Congenital heart defects (CHD), which affect both the structure and function of the heart, are the most common type of birth defect. Yet prior to the 1950’s, with no way to surgically repair the heart defects, CHD almost always led to an early death.
The development of open-heart surgery in the early 1950’s changed that grim fate for thousands of children. Heart defects were surgically repaired, and the patients set out to live normal lives. By 2010 approximately 1.4 million adults in the U.S. were living with congenital heart defects.
That’s the good news. The bad news is that along with life-saving surgery came the myth that these patients were “fixed.”
The Myth of Being Fixed
In the 1950’s and 1960’s doctors often told their patients they were cured and released from care even though the surgical long-term outcomes were unknown. As Dr. Carole Warnes, a Mayo Clinic cardiologist, noted in Adult Congenital Heart Disease: The challenges of a lifetime many of these patients were “unaware, uninformed, and uneducated about their cardiac condition.” No plans were put in place for their continued care, nor was such care anticipated by surgeons, cardiologists or patients.
Cardiac Risks & Incorrect Care
Without on-going care, as young adults, the CHD survivors unexpectedly faced what have since become well-documented issues; such as, irregular heartbeats (arrhythmias), heart infection (endocarditis), and heart failure.
To make the situation worse, these adults sought care from cardiologists who were not trained in CHD. The repaired heart looks and functions differently than a normal heart. Therefore, cardiologists trained in acquired heart disease rather than congenital heart defects did not always accurately diagnose and treat the adult CHD patient.
In the decades since development of open-heart surgery, the need for life-long care of CHD patients has been studied and communicated to both patients and medical professionals. A key part of that process has been explaining to post-surgical patients that their heart defect has been repaired, but not fixed or cured.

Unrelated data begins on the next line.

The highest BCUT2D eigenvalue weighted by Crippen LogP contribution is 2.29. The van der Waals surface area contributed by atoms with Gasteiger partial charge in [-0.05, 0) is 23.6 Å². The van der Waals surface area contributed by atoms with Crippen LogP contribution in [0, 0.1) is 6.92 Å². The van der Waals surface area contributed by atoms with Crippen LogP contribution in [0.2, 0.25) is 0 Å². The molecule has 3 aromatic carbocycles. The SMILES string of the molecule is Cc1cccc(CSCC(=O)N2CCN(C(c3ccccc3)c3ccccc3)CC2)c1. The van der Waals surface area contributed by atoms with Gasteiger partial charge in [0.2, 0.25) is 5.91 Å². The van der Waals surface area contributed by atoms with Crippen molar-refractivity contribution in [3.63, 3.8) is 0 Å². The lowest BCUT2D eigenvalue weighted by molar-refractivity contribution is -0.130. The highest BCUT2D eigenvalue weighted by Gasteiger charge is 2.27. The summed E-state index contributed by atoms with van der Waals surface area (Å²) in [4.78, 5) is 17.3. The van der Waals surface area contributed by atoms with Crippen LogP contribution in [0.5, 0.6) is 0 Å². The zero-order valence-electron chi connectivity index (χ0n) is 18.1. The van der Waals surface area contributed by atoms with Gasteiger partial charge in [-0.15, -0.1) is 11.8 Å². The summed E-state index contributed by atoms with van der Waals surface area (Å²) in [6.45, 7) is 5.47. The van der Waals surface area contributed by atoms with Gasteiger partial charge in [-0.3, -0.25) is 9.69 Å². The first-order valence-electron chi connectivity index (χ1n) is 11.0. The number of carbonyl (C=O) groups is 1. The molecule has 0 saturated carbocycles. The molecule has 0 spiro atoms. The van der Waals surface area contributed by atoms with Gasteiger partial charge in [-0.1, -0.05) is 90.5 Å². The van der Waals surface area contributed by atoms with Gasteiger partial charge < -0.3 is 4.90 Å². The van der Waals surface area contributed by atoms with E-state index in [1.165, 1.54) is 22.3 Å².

In partnership with CHD medical professionals, the Adult Congenital Heart Association (ACHA) has been dedicated to educating CHD patients and their families since 1998. In addition, the American Heart Association offers a wide range of information on the risks, care and treatment of CHD.
On-going care for adults with CHD needs to be provided by doctors trained in congenital heart defects. The American Board of Internal Medicine offers a certification in Adult Congenital Heart Disease (ACHD) for qualified pediatric cardiologists. You can find a list of ACHD Board Certified cardiologists on the ACHA website.
Pregnancy can put additional stress on the heart. But as with the myth of being fixed, in the first decade or two of open-heart surgeries, doctors didn’t have knowledge of, or discuss with certainty, the effects of pregnancy on women with repaired hearts. As a result, female CHD survivors had no idea of possible pregnancy-related risks or the specialized care needed during and after pregnancy.
A lot has changed since those early years. Pregnancy for CHD survivors has been well-documented in multiple studies; such as these, published in 2006, 2015, and 2019. Key findings from these and other studies include the following:
- The advisability of pregnancy is determined by the woman’s specific heart defect, which range from the simple to the complex
- Pregnancy may be complicated by heart failure, arrhythmias and worsening of the woman's cardiac condition
- If a woman is thinking about becoming pregnant, she should talk to her cardiologist about her potential risks
- Women should receive care during and after pregnancy from a multi-disciplinary team including a CHD cardiologist, high-risk obstetrician, and obstetric anesthetist
How to Live Well with CHD
Given the tremendous progress made by researchers, surgeons, and cardiologists, today people with CHD can live full, long lives. However, doing so requires a commitment not only from the medical community, but from survivors as well.
- Get life-long care from a CHD-trained cardiologist
- Know your medical history; learn the risks you may face as an adult
- Eat a balanced diet
- Maintain a reasonable body weight
- Stay at least moderately physically active, within any limits your cardiologist gives you
- Make your doctors aware of your heart history, including any you see in the emergency room and even in situations that do not involve your heart.
- Keep a list of all medications you are taking, dosages, what each medication is for, and what it does
If you are an adult living with CHD, get the most out of the tremendous medical advancements of the last 60 years by taking care of your health and getting on-going cardiac care from a CHD-trained cardiologist.